So, that's how it is. For me - the Retina resolution is much more productivity boosting than the speed in some areas. For you - it may depend on your preference. As others have pointed out - trying it for yourself may help you decide, if you're still having second thoughts. For me - I'd choose Retina over non-retina any day of the week.
     
  6. macuser3112 thread starter macrumors newbie

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    Apr 12, 2015
    #6
    Thanks guys. I'm going to try to go to a store to check if out properly, but I'm not an "expert" Mac user. I use my current iMac 21.5" for lots of applications and I swipe to the corners of my screen to switch applications by using Mission Control regularly.

    I'll open Skype, Firefox, Chrome, possibly online meeting software (once in a while), Evernote, Notes, VLC media player, Word, Excel regularly. Sometimes iPhone and iTunes.

    So, I mainly want the 'right' 27" desktop that will both be long lasting (let's think like 5 years like my current desktop is), and will be "smooth". My current desktop is now just too slow for the above and so I need an upgrade so that everything works "smooth" and "fast".

    So I'm sure non-retina and retina will both meet my needs. As Andy said, go for the retina as it's both better on performance and a newer machine. Aevan you said you'd go for the retina for your own needs anyday.

    I'm inclined to go for the Retina. However, is there a risk of the applications above being "faster" at all on the non-retina? I sounds like not, and I was concerned that the "retina" factor could need more demand out of the processor (thereby causing a lag here and there), but as a retina user, do you see a possibility of "slowness" or "lag" (for everything other than mission control, which is established as having a problem and improvement with the recent OS upgrade). Also, does the non-retina not have this lag?

    Again it sounds like you both have a clear recommendation for me, but given my apps above I would appreciate some final thoughts.

    Thanks,
    Rishi
     
  7. aevan macrumors 68000

    aevan

    Joined:
    Feb 5, 2015
    Location:
    Serbia
    #7
    The apps you mentioned will work faster or same on the iMac Retina. And the text will be much more clear and beautiful on the retina display. If you can afford it, there is no doubt, Retina is way to go.
     
  8. redheeler macrumors 603

    redheeler

    Joined:
    Oct 17, 2014
    #8
    If you use Mission Control a lot try the setting System Preferences > Accessibility > Reduce transparency. In Yosemite this is known to reduce Mission Control lag.
     
  9. andy9l macrumors 68000

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    #9

    The apps above are one of the main reasons I'm recommending the retina over non-retina. You've got nothing demanding, no need for the upgraded processor or video card, no incompatible apps.

    The benefits of the retina outweigh the benefits of the non-retina for your use case.

    Remember you likely have a 14 day return period, depending on where you live (can't see your location on Tapatalk).
     
  10. aesc80, Apr 13, 2015
    Last edited: Apr 13, 2015

    aesc80 macrumors 6502

    aesc80

    Joined:
    Mar 24, 2015
    #10
    OP - If money is absolutely not a problem, then getting a Retina iMac is a complete no brainer. Since money is no object, you can max out the thing and be future proof for a while.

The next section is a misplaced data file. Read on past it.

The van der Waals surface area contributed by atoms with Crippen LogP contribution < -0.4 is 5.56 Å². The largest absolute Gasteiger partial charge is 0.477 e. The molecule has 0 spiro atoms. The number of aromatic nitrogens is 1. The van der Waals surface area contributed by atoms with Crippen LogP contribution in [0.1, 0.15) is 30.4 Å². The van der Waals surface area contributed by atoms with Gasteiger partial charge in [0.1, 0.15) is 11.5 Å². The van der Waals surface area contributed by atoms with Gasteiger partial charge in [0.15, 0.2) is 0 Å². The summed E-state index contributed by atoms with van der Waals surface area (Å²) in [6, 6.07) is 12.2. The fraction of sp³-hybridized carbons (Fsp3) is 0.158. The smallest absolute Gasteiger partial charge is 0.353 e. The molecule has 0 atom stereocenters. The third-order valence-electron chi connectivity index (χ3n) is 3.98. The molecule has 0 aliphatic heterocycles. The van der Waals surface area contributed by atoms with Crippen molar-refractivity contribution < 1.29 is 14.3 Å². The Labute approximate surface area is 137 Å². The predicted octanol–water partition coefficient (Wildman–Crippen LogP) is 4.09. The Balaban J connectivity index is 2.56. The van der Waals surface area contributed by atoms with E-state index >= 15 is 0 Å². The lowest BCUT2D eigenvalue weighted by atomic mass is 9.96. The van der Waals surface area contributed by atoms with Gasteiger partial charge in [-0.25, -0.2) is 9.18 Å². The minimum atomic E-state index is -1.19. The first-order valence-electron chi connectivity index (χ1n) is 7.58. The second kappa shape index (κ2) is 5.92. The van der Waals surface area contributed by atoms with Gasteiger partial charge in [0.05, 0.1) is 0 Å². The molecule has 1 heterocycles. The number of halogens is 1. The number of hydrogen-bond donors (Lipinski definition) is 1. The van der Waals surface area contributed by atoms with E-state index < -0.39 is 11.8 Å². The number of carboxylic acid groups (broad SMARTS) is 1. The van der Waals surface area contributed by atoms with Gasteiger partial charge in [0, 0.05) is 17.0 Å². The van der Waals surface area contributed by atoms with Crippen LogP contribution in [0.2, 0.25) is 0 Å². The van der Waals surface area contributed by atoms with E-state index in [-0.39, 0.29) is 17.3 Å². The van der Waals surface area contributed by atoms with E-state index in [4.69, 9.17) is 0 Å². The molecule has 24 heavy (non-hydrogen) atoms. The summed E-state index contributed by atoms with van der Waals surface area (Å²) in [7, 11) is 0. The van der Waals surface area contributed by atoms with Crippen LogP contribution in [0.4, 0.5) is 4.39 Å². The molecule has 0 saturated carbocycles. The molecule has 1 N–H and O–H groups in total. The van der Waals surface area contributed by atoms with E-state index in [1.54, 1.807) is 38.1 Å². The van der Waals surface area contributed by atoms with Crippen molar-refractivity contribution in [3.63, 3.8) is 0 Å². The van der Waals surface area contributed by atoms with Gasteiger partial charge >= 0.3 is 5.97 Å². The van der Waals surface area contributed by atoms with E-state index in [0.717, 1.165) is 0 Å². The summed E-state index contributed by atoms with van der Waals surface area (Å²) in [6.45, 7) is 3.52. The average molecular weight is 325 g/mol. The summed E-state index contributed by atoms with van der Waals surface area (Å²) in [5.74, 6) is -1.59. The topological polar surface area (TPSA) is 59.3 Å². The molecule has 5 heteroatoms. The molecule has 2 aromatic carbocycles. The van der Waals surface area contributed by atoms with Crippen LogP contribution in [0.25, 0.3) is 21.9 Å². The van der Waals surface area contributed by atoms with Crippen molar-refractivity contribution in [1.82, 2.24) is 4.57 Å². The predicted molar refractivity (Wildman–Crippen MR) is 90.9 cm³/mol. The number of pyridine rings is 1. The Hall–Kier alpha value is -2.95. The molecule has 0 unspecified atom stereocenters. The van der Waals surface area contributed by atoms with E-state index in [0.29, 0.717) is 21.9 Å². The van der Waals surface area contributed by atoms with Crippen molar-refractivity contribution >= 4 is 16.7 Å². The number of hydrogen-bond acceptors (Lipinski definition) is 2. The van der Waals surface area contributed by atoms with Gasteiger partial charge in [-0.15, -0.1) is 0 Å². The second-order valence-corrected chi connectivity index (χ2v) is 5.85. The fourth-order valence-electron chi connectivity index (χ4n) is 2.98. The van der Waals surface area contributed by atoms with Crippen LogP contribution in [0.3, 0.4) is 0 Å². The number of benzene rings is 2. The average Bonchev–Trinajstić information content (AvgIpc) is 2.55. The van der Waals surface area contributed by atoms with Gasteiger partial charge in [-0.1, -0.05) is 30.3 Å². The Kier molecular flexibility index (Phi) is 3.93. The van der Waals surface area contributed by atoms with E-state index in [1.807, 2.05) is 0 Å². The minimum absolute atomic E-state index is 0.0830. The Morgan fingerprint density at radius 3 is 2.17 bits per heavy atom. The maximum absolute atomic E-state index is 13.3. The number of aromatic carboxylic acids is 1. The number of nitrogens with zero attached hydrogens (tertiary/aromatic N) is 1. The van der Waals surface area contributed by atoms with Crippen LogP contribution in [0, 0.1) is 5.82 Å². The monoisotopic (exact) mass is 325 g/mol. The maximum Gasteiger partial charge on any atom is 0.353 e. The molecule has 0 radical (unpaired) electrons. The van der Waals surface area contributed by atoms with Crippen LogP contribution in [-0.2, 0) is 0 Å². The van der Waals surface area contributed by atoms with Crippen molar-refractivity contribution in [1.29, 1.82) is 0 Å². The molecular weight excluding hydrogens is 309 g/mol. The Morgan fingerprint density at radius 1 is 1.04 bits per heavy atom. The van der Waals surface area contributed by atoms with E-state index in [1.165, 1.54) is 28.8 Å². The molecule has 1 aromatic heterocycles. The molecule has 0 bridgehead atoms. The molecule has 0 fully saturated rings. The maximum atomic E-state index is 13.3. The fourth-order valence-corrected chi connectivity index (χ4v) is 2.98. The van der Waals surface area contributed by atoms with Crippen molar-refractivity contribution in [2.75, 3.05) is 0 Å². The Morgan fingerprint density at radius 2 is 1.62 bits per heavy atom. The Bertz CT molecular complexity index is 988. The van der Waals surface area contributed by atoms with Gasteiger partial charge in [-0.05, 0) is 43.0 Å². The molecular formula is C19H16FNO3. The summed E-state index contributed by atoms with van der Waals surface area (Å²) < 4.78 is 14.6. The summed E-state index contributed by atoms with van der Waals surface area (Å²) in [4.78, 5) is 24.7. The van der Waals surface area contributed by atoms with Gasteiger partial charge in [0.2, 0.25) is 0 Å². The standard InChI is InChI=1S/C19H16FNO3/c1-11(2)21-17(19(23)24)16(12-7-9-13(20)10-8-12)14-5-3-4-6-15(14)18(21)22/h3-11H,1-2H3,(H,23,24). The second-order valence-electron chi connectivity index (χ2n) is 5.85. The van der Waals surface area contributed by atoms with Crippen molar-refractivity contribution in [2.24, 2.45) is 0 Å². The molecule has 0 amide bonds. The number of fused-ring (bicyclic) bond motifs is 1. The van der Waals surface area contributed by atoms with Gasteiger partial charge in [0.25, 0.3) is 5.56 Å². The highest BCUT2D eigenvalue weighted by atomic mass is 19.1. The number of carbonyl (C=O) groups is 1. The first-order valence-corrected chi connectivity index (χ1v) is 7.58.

I will share that my case is different in comparison to most people here on MR. The primary reason why I went for a non-retina over the retina iMac is due to a small scope of reasons that does not apply to all - the need to go into Target Display Mode was 100% necessary. I use a retina Macbook Pro for work, and wanted a Mac for home as well as a display so that I can simply work on my MP off a display. Since the retina iMac does not support Target Display Mode, it become a huge negative for me.

    Sure, I could have bought a retina iMac and simply ran Screen Sharing, but the response time was just not to my liking. Plus, I get the benefit of my job providing a "free" copy of Adobe Photoshop Multimedia Suite on my MP. It would have been a pain to use Screen Sharing for Photoshop, and I was in no position to buy a retina iMac and my own copy of Photoshop, when I can get a non-retina and use my MP as I please at home.

    I'm a software engineer that does hobby programming on my iMac (Java, Ruby with some JBoss development), run a few virtual machines (though not all at the same time), and play with some emulators, along side the typical Microsoft Office and web browsing. While an i7 and an SSD would have made this machine excellent, an i5, external SSD and maxed out ram is more than enough to keep me happy. Trust everyone that you will rarely find yourself maxing out your machine (unless you're running Eclipse, a few JBoss servers, and a VM, then it can be murder).

    Simply weigh out what's more important to you and see if that all falls into place for you. I agree with most people here that the retina iMac would fit you perfectly, as you don't have an hard constraints that would make the retina iMac a negative. As a minority in the bunch, I had to get the non-retina - and I couldn't be happier with my decision.
     
  11. macuser3112 thread starter macrumors newbie

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    Apr 12, 2015
    #11
    Thanks a lot guys! Really appreciate the detail! I'm going for the Retina. (Andy I'm located in Sri Lanka, no return policy but it's ok!) I have another question (you may think I'm a little Apple-crazy, but I'm just asking this question as this is a part of my purchase list in the long run).

    I also wanted to purchase a laptop that I can use for exactly the same applications when I'm on the go. It's between the Macbook Air and the Macbook (as I'd like something lightweight and good on performance for what I'm using, but ideally not heavy on price). The Macbook Air stands out because it has the USB ports that I need for my external hard drives. If I do go for the Air, I'd either want the 13 inch on: